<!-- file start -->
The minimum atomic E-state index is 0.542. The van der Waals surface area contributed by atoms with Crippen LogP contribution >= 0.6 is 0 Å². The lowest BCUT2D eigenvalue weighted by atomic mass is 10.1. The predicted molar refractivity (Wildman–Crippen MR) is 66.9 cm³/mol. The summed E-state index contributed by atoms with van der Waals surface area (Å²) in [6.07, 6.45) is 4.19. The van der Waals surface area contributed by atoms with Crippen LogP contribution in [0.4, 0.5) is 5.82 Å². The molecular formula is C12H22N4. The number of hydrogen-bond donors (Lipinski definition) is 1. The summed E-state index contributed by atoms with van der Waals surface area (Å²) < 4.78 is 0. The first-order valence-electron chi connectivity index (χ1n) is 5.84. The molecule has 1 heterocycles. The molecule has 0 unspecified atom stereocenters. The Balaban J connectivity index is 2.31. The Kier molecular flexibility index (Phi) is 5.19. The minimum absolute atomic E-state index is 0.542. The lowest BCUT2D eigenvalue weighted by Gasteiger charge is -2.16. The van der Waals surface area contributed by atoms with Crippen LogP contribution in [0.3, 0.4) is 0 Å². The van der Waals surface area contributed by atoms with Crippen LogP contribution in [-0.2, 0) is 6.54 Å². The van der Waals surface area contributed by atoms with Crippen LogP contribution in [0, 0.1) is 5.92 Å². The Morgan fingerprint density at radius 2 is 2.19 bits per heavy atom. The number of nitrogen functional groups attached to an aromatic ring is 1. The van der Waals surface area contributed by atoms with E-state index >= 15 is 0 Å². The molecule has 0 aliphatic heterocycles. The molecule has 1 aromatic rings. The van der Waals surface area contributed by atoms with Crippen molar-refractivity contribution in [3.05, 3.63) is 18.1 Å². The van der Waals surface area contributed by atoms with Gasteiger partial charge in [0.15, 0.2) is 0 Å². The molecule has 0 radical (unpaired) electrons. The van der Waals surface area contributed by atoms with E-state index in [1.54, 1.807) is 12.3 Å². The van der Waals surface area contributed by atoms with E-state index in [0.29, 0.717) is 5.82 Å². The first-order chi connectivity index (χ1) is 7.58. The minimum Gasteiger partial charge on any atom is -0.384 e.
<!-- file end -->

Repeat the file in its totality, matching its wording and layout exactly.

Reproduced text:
The minimum atomic E-state index is 0.542. The van der Waals surface area contributed by atoms with Crippen LogP contribution >= 0.6 is 0 Å². The lowest BCUT2D eigenvalue weighted by atomic mass is 10.1. The predicted molar refractivity (Wildman–Crippen MR) is 66.9 cm³/mol. The summed E-state index contributed by atoms with van der Waals surface area (Å²) in [6.07, 6.45) is 4.19. The van der Waals surface area contributed by atoms with Crippen LogP contribution in [0.4, 0.5) is 5.82 Å². The molecular formula is C12H22N4. The number of hydrogen-bond donors (Lipinski definition) is 1. The summed E-state index contributed by atoms with van der Waals surface area (Å²) < 4.78 is 0. The first-order valence-electron chi connectivity index (χ1n) is 5.84. The molecule has 1 heterocycles. The molecule has 0 unspecified atom stereocenters. The Balaban J connectivity index is 2.31. The Kier molecular flexibility index (Phi) is 5.19. The minimum absolute atomic E-state index is 0.542. The lowest BCUT2D eigenvalue weighted by Gasteiger charge is -2.16. The van der Waals surface area contributed by atoms with Crippen LogP contribution in [0.3, 0.4) is 0 Å². The van der Waals surface area contributed by atoms with Crippen LogP contribution in [-0.2, 0) is 6.54 Å². The van der Waals surface area contributed by atoms with Crippen LogP contribution in [0, 0.1) is 5.92 Å². The Morgan fingerprint density at radius 2 is 2.19 bits per heavy atom. The number of nitrogen functional groups attached to an aromatic ring is 1. The van der Waals surface area contributed by atoms with E-state index >= 15 is 0 Å². The molecule has 0 aliphatic heterocycles. The molecule has 1 aromatic rings. The van der Waals surface area contributed by atoms with Crippen molar-refractivity contribution in [3.05, 3.63) is 18.1 Å². The van der Waals surface area contributed by atoms with Gasteiger partial charge in [0.15, 0.2) is 0 Å². The molecule has 0 radical (unpaired) electrons. The van der Waals surface area contributed by atoms with E-state index in [1.54, 1.807) is 12.3 Å². The van der Waals surface area contributed by atoms with E-state index in [0.29, 0.717) is 5.82 Å². The first-order chi connectivity index (χ1) is 7.58. The minimum Gasteiger partial charge on any atom is -0.384 e.